L+57, L+58: Logbook
This has been one of those weeks when the subject of the experiment is often… me.

Human physiology has definitely been very present on my science schedule, starting already on the weekend, when I got to do some data gathering while sleeping! In fact, Dragon has brought me a very fancy night wardrobe: a vest for the Wearable Monitoring experiment that I had to wear for two nights in a row for the first data gather. This vest has been custom-made for me and is a very tight fit, because it integrates instruments that need to be adherent to the body: electrodes, for a “classic” electrocardiogram, and a three-axis accelerometer to monitor the mechanics of the heart, namely the opening and closing of the heart valves. The hypothesis to be tested here is that tiny variations in the cardiac functions cause micro-awakenings that compromise sleep quality on ISS. Although I have to say, from a purely subjective and non-quantitative point of view of course, that I feel like I sleep great up here!
Early in the morning on Monday it was also time for the first session of Drain Brain. Actually, we already had an ultrasound session early on in the mission, but for this particular set of measurements we had to wait for the replacement hardware to be delivered on Dragon, following the loss of the Orbital-3 mission. Specific instruments for Drain Brain include three strain-gauge pletismoghraphs, which look like collars of a stretchable material, as you can see in the picture.  They are actually sensors able to measure blood flow in the veins in a very simple and non-invasive manner, which is not dependent on the skills and interpretation of the operator, as is the case with ultrasound. While wearing these collars on my neck, arm and leg, I performed a series of breaths at 70% of my lung capacity, either remaining still or stretching and flexing my hand or my ankle. While doing that, I was breathing into our Pulmonary Function System and the software, via a graphic interface, was giving me instructions on when to start exhaling or inhaling. The main goal of the experiment is to study how the return of blood from the head to the heart changes in space, since we don’t have gravity effects helping with that. It’s something that we know little about for now and a better understanding of these circulatory mechanisms could potentially help in understanding some degenerative diseases of the brain.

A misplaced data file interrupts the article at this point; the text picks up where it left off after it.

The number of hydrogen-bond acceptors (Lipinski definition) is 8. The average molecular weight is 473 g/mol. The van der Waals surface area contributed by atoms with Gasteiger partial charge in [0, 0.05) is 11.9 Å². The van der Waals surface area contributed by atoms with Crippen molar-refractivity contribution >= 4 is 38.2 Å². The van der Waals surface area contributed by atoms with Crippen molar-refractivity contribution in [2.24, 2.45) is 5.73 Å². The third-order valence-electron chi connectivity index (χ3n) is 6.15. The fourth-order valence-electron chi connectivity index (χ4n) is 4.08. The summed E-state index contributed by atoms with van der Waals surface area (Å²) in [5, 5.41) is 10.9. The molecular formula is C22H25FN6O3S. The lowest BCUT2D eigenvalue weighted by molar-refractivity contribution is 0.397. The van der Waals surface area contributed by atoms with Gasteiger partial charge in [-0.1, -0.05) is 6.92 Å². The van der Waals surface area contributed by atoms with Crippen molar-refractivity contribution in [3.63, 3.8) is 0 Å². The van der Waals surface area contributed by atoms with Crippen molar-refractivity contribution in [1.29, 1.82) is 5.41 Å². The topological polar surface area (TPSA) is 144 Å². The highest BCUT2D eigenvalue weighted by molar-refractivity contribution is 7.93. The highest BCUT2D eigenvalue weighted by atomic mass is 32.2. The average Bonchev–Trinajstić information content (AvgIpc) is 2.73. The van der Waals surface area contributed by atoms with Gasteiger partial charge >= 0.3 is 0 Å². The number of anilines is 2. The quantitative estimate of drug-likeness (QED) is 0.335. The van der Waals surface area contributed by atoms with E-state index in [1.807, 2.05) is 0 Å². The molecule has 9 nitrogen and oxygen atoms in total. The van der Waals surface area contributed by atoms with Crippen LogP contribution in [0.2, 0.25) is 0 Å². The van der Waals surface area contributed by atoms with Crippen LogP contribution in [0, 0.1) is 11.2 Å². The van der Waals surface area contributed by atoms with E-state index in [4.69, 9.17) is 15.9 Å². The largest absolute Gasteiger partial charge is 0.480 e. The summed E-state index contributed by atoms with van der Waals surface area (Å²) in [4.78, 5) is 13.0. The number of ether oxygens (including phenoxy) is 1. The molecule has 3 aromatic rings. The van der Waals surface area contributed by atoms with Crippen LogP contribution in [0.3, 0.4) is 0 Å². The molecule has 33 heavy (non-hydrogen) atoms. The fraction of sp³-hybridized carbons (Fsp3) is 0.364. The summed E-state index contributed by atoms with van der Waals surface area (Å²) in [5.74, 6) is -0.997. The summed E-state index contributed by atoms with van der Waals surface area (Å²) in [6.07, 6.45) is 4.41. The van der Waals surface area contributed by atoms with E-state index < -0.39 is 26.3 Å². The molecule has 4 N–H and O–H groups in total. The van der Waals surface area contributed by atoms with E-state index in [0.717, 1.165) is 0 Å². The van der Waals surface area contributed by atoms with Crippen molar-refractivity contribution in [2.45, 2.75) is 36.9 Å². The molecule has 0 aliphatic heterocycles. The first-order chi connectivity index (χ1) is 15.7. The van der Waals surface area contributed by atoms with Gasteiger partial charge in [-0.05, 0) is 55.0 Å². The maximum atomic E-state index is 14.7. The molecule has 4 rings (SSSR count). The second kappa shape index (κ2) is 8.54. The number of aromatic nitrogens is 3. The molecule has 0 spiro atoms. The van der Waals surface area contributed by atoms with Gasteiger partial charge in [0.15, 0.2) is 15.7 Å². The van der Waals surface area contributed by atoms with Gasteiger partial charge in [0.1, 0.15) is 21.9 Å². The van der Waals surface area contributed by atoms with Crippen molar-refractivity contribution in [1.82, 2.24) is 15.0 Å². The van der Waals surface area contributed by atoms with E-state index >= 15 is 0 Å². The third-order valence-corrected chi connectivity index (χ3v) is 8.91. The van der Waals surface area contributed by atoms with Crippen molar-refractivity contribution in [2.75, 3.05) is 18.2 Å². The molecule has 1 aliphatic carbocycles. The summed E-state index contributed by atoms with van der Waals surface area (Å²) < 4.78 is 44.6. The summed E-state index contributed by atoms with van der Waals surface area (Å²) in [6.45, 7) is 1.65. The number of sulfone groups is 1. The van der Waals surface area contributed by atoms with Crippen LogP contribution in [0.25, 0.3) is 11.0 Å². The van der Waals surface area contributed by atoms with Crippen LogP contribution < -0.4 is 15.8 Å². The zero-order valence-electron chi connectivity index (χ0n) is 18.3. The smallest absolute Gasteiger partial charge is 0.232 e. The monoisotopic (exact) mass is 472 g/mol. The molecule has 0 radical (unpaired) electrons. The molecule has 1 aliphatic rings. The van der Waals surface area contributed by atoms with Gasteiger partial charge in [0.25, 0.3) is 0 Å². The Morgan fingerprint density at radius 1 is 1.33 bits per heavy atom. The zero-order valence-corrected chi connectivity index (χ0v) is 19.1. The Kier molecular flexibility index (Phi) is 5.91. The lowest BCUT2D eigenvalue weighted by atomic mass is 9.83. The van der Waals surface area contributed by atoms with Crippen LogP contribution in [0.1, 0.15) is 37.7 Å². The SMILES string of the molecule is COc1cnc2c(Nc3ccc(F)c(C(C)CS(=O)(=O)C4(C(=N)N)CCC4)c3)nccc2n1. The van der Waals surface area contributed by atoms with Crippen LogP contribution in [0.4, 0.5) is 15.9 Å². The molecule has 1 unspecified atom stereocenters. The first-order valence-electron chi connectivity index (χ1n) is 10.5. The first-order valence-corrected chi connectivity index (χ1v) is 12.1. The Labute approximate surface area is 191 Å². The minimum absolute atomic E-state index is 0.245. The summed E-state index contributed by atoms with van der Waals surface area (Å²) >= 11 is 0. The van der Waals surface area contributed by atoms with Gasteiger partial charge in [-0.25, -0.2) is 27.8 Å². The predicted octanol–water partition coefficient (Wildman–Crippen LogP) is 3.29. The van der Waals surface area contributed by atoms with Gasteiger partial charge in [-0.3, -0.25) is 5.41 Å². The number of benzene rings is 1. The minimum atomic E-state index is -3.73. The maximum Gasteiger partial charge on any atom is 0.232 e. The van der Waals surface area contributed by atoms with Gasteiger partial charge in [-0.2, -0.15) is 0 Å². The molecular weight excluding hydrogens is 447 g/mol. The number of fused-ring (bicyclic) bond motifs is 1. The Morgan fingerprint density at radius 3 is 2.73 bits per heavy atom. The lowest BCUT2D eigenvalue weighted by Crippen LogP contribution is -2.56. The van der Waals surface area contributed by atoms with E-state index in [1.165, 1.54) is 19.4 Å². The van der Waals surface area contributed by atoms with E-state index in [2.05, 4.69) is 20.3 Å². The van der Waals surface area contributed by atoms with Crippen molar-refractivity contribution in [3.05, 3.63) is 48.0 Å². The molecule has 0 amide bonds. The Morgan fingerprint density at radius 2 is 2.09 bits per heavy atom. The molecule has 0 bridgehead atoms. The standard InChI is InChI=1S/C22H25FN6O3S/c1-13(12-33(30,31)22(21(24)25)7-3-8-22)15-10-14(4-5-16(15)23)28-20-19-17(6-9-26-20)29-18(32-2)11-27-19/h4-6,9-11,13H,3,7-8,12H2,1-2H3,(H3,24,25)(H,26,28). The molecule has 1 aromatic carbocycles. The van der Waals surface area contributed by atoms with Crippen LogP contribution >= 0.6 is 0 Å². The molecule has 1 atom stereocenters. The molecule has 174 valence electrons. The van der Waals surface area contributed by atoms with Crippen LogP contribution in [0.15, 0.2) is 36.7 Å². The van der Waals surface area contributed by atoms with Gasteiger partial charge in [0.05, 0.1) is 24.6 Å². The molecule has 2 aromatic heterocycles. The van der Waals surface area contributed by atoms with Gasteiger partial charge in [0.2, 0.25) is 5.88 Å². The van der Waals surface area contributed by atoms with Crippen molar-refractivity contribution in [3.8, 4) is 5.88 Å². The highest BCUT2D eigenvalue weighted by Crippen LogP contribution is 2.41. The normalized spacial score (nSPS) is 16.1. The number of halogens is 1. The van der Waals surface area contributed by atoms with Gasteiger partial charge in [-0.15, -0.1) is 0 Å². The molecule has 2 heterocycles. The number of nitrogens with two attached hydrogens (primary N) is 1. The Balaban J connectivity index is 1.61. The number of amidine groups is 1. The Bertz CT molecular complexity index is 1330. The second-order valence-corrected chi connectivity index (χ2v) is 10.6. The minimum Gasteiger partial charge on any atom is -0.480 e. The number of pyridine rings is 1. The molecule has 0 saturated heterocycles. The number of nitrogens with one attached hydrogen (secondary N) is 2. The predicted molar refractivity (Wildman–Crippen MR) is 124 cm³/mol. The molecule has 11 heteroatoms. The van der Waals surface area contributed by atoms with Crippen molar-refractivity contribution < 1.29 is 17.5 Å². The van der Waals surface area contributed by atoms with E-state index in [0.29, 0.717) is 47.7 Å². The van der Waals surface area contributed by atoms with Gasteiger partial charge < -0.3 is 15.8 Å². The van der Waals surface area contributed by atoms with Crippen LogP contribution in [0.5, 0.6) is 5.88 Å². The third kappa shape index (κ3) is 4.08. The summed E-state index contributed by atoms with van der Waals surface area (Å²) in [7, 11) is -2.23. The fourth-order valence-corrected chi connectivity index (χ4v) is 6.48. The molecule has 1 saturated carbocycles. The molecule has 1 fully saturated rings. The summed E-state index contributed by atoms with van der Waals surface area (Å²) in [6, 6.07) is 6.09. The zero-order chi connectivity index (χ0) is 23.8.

After Drain Brain, I moved on to the second in-flight session of the Cardio Ox experiment, taking ultrasound images of the carotid and brachial arteries and Doppler measurements of blood flow. And to wrap up the human physiology day, I also did another data collection for Skin-B, that I have told you about before. And since many of these experiments need a matching sample collection, on Tuesday I performed a 24-hour urine sample collection and “Terry the Vampire” (a close friend of “Terry Scissorhands” the hairdresser) got do draw blood from me.
But hey, as you know, there’s not only us humans on ISS! No, no, don’t get excited, I’m not aware of any stow-away alien living onboard nor of any UFO flying combat air patrols in the area, but we have of course our friendly fruit flies! Some of the cassettes with fly and larvae did end up in the freezer at this point, but I put more cassettes in the centrifuge and static position of their dedicated facility and this multi-generation project is continuing on. For some of the fixation operations I got to build and use a disposable glovebox, as you can see in the picture: I didn’t even know we had those onboard, the Space Station is always full of surprises!

Futura mission website (Italian): Avamposto42

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(Trad IT)  Traduzione in italiano a cura di +AstronautiNEWS qui:

(Trad FR) Traduction en français par +Anne Cpamoa ici:

(Trad ES - Currently not updated) Tradducción en español aquí:
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